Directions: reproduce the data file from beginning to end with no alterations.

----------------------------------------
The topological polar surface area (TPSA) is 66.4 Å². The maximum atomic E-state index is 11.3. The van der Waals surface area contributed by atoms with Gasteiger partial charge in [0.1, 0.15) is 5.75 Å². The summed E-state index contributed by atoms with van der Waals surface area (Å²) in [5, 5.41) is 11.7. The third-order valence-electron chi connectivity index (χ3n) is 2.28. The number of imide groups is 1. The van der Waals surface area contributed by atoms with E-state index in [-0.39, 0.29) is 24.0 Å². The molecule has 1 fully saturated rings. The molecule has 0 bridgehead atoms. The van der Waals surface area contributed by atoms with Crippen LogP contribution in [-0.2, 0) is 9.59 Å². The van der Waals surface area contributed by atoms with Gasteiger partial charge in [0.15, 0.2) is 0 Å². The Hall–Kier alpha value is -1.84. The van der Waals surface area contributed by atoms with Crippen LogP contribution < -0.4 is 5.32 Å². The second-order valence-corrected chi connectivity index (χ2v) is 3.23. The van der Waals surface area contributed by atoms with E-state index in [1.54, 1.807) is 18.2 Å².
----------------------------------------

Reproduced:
The topological polar surface area (TPSA) is 66.4 Å². The maximum atomic E-state index is 11.3. The van der Waals surface area contributed by atoms with Gasteiger partial charge in [0.1, 0.15) is 5.75 Å². The summed E-state index contributed by atoms with van der Waals surface area (Å²) in [5, 5.41) is 11.7. The third-order valence-electron chi connectivity index (χ3n) is 2.28. The number of imide groups is 1. The van der Waals surface area contributed by atoms with E-state index in [-0.39, 0.29) is 24.0 Å². The molecule has 1 fully saturated rings. The molecule has 0 bridgehead atoms. The van der Waals surface area contributed by atoms with Crippen LogP contribution in [-0.2, 0) is 9.59 Å². The van der Waals surface area contributed by atoms with Gasteiger partial charge in [0.15, 0.2) is 0 Å². The Hall–Kier alpha value is -1.84. The van der Waals surface area contributed by atoms with Crippen LogP contribution < -0.4 is 5.32 Å². The second-order valence-corrected chi connectivity index (χ2v) is 3.23. The van der Waals surface area contributed by atoms with E-state index in [1.54, 1.807) is 18.2 Å².